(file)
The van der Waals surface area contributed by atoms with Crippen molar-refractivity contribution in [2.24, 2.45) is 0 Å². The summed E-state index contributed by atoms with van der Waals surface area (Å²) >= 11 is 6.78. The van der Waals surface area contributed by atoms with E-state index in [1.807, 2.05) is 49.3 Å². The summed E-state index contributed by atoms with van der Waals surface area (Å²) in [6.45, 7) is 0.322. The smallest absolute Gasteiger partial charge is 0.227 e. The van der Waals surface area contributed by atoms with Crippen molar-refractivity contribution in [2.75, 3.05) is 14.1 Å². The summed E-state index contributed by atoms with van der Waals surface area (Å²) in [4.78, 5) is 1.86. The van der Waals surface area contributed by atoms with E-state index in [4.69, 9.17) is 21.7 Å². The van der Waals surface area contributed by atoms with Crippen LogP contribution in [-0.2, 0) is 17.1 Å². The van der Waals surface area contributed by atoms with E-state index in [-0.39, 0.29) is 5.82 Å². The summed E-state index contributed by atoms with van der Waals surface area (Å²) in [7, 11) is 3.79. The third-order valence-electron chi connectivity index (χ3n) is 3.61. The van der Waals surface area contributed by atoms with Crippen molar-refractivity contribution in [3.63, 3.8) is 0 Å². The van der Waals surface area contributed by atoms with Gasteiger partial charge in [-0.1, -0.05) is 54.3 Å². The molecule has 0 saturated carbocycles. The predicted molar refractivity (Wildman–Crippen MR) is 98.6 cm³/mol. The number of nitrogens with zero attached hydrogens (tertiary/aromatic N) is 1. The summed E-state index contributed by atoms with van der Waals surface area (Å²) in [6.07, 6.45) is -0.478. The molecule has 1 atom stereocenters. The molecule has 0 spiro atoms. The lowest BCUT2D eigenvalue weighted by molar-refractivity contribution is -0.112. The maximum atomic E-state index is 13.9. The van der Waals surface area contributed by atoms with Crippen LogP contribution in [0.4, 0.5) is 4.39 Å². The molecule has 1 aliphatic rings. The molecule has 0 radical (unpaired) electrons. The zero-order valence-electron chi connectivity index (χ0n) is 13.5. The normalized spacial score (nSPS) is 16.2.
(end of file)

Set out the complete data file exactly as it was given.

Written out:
The van der Waals surface area contributed by atoms with Crippen molar-refractivity contribution in [2.24, 2.45) is 0 Å². The summed E-state index contributed by atoms with van der Waals surface area (Å²) >= 11 is 6.78. The van der Waals surface area contributed by atoms with E-state index in [1.807, 2.05) is 49.3 Å². The summed E-state index contributed by atoms with van der Waals surface area (Å²) in [6.45, 7) is 0.322. The smallest absolute Gasteiger partial charge is 0.227 e. The van der Waals surface area contributed by atoms with Crippen molar-refractivity contribution in [2.75, 3.05) is 14.1 Å². The summed E-state index contributed by atoms with van der Waals surface area (Å²) in [4.78, 5) is 1.86. The van der Waals surface area contributed by atoms with E-state index in [4.69, 9.17) is 21.7 Å². The van der Waals surface area contributed by atoms with Crippen LogP contribution in [-0.2, 0) is 17.1 Å². The van der Waals surface area contributed by atoms with E-state index in [-0.39, 0.29) is 5.82 Å². The summed E-state index contributed by atoms with van der Waals surface area (Å²) in [7, 11) is 3.79. The third-order valence-electron chi connectivity index (χ3n) is 3.61. The van der Waals surface area contributed by atoms with Crippen molar-refractivity contribution in [3.63, 3.8) is 0 Å². The van der Waals surface area contributed by atoms with Gasteiger partial charge in [-0.1, -0.05) is 54.3 Å². The molecule has 0 saturated carbocycles. The predicted molar refractivity (Wildman–Crippen MR) is 98.6 cm³/mol. The number of nitrogens with zero attached hydrogens (tertiary/aromatic N) is 1. The summed E-state index contributed by atoms with van der Waals surface area (Å²) in [6.07, 6.45) is -0.478. The molecule has 1 atom stereocenters. The molecule has 0 spiro atoms. The lowest BCUT2D eigenvalue weighted by molar-refractivity contribution is -0.112. The maximum atomic E-state index is 13.9. The van der Waals surface area contributed by atoms with Crippen LogP contribution in [0.4, 0.5) is 4.39 Å². The molecule has 1 aliphatic rings. The molecule has 0 radical (unpaired) electrons. The zero-order valence-electron chi connectivity index (χ0n) is 13.5. The normalized spacial score (nSPS) is 16.2.